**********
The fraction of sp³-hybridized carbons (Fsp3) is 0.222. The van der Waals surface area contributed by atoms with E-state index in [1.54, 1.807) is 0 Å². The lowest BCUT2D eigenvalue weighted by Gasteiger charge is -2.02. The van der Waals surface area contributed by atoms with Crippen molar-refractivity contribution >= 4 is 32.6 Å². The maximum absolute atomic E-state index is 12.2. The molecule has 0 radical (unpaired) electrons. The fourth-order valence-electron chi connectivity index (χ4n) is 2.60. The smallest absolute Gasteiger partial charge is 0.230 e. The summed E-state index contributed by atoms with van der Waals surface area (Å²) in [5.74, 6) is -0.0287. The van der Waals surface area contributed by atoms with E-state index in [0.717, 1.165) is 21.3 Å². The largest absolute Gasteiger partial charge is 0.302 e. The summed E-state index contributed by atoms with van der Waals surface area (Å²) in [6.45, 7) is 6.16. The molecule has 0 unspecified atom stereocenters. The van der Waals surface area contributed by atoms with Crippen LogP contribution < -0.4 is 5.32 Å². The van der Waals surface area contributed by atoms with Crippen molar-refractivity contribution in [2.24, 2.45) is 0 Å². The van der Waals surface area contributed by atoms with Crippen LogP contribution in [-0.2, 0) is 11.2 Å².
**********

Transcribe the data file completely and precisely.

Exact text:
The fraction of sp³-hybridized carbons (Fsp3) is 0.222. The van der Waals surface area contributed by atoms with E-state index in [1.54, 1.807) is 0 Å². The lowest BCUT2D eigenvalue weighted by Gasteiger charge is -2.02. The van der Waals surface area contributed by atoms with Crippen molar-refractivity contribution >= 4 is 32.6 Å². The maximum absolute atomic E-state index is 12.2. The molecule has 0 radical (unpaired) electrons. The fourth-order valence-electron chi connectivity index (χ4n) is 2.60. The smallest absolute Gasteiger partial charge is 0.230 e. The summed E-state index contributed by atoms with van der Waals surface area (Å²) in [5.74, 6) is -0.0287. The van der Waals surface area contributed by atoms with E-state index in [0.717, 1.165) is 21.3 Å². The largest absolute Gasteiger partial charge is 0.302 e. The summed E-state index contributed by atoms with van der Waals surface area (Å²) in [6.45, 7) is 6.16. The molecule has 0 unspecified atom stereocenters. The van der Waals surface area contributed by atoms with Crippen LogP contribution < -0.4 is 5.32 Å². The van der Waals surface area contributed by atoms with Crippen molar-refractivity contribution in [2.24, 2.45) is 0 Å². The van der Waals surface area contributed by atoms with Crippen LogP contribution in [-0.2, 0) is 11.2 Å².